Accordingly, there are no objections under Articles 123(2) and (3) EPC to the documents submitted with the auxiliary request.

4.2. Novelty and inventive step

The preamble of Claim 1 of the auxiliary request is based on the R160Z tire. According to the characterising clause of the claim the carcass ply has a natural shape contour which extends from a first point radially adjacent each bead portion to a second point coincident with the end of the central area of concentricity of the tread portion. As conceded by the Appellants at the oral proceedings there is no evidence that the R160Z tire exhibited such features. The subject-matter of the claim is therefore novel.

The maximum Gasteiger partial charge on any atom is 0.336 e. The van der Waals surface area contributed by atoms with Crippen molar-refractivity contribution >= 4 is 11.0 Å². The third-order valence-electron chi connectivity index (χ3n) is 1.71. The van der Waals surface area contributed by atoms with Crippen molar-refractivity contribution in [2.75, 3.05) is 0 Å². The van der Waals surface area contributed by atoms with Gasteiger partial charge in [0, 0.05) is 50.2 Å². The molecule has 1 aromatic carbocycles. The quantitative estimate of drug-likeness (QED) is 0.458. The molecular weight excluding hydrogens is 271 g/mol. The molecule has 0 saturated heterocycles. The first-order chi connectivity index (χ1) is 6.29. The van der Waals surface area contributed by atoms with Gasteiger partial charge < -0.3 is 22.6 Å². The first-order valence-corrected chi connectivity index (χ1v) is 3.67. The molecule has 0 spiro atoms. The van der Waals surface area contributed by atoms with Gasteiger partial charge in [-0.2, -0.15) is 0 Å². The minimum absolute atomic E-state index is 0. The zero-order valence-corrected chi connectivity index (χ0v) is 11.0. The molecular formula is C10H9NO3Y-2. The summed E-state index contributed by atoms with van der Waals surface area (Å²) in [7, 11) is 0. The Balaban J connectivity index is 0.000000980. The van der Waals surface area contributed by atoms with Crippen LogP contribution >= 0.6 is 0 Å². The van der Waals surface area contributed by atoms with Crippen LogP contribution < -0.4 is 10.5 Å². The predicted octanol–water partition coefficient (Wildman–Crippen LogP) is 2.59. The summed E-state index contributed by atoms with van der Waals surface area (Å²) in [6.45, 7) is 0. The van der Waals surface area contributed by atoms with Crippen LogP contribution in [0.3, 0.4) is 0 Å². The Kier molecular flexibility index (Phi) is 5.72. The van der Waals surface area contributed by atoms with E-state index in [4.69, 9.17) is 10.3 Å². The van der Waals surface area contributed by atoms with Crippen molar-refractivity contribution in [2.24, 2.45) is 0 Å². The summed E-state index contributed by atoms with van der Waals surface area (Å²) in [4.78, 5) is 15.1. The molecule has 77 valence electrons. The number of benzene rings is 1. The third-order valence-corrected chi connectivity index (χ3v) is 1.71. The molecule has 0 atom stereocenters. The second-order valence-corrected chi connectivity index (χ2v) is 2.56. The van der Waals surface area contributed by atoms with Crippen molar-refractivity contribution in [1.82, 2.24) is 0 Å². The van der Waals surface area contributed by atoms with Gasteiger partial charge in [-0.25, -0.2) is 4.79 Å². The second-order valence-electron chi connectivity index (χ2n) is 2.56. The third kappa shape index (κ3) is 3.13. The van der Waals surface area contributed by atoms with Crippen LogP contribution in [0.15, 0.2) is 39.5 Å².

The concept of a natural shape contour of the carcass ply is discussed in the description of the patent specification at column 4, lines 15 to 32 where a number of prior art patent documents are referred to as illustrating tires in which at least a portion of the carcass ply structure is of this form. The Board has studied these documents of its own motion and can find no suggestion therein that it would have been obvious to combine a natural shape contour of the extent defined in the characterising clause of Claim 1 of the auxiliary request with the very particular construction of the crown and shoulder regions of the tire specified in the preamble of the claim. Furthermore, the Board sees no reason to doubt the assertion of the Respondents that the extension of the natural shape contour up to the end of the area of concentricity contributes to a reduction in stress build- up in the shoulder regions of the tire, which has been from the outset the problem with which the claimed invention is concerned.